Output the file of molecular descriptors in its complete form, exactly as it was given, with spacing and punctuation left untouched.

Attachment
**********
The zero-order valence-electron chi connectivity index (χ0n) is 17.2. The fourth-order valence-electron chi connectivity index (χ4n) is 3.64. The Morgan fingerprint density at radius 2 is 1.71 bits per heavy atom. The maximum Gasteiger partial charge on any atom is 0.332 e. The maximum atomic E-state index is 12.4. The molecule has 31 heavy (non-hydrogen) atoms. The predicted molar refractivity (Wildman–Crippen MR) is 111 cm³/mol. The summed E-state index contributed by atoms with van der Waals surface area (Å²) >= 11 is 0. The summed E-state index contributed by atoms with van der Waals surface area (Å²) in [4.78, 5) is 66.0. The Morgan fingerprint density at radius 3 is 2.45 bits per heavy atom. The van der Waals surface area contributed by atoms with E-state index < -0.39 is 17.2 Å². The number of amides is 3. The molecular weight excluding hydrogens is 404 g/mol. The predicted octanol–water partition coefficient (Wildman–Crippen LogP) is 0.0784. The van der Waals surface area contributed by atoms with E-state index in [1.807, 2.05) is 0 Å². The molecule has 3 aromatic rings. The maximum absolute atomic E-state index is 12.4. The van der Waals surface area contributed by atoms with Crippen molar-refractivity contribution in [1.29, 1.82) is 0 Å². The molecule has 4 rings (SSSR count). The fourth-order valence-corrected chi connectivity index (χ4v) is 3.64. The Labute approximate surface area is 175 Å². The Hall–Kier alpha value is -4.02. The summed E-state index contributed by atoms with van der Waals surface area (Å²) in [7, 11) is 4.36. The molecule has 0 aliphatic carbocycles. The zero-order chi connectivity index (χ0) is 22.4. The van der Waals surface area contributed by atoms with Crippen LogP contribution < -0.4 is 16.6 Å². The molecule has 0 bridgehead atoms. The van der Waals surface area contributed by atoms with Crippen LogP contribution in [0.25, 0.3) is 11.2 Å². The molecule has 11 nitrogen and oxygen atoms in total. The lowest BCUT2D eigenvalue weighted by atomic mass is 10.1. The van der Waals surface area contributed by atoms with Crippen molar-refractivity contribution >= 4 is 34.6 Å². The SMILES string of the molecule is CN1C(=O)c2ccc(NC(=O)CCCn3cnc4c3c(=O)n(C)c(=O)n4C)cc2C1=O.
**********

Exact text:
The zero-order valence-electron chi connectivity index (χ0n) is 17.2. The fourth-order valence-electron chi connectivity index (χ4n) is 3.64. The Morgan fingerprint density at radius 2 is 1.71 bits per heavy atom. The maximum Gasteiger partial charge on any atom is 0.332 e. The maximum atomic E-state index is 12.4. The molecule has 31 heavy (non-hydrogen) atoms. The predicted molar refractivity (Wildman–Crippen MR) is 111 cm³/mol. The summed E-state index contributed by atoms with van der Waals surface area (Å²) >= 11 is 0. The summed E-state index contributed by atoms with van der Waals surface area (Å²) in [4.78, 5) is 66.0. The Morgan fingerprint density at radius 3 is 2.45 bits per heavy atom. The van der Waals surface area contributed by atoms with E-state index < -0.39 is 17.2 Å². The number of amides is 3. The molecular weight excluding hydrogens is 404 g/mol. The predicted octanol–water partition coefficient (Wildman–Crippen LogP) is 0.0784. The van der Waals surface area contributed by atoms with E-state index in [1.807, 2.05) is 0 Å². The molecule has 3 aromatic rings. The maximum absolute atomic E-state index is 12.4. The van der Waals surface area contributed by atoms with Crippen molar-refractivity contribution in [1.29, 1.82) is 0 Å². The molecule has 4 rings (SSSR count). The fourth-order valence-corrected chi connectivity index (χ4v) is 3.64. The Labute approximate surface area is 175 Å². The Hall–Kier alpha value is -4.02. The summed E-state index contributed by atoms with van der Waals surface area (Å²) in [7, 11) is 4.36. The molecule has 0 aliphatic carbocycles. The zero-order chi connectivity index (χ0) is 22.4. The van der Waals surface area contributed by atoms with Crippen LogP contribution < -0.4 is 16.6 Å². The molecule has 0 bridgehead atoms. The van der Waals surface area contributed by atoms with Crippen LogP contribution in [0.25, 0.3) is 11.2 Å². The molecule has 11 nitrogen and oxygen atoms in total. The lowest BCUT2D eigenvalue weighted by atomic mass is 10.1. The van der Waals surface area contributed by atoms with Crippen molar-refractivity contribution >= 4 is 34.6 Å². The SMILES string of the molecule is CN1C(=O)c2ccc(NC(=O)CCCn3cnc4c3c(=O)n(C)c(=O)n4C)cc2C1=O.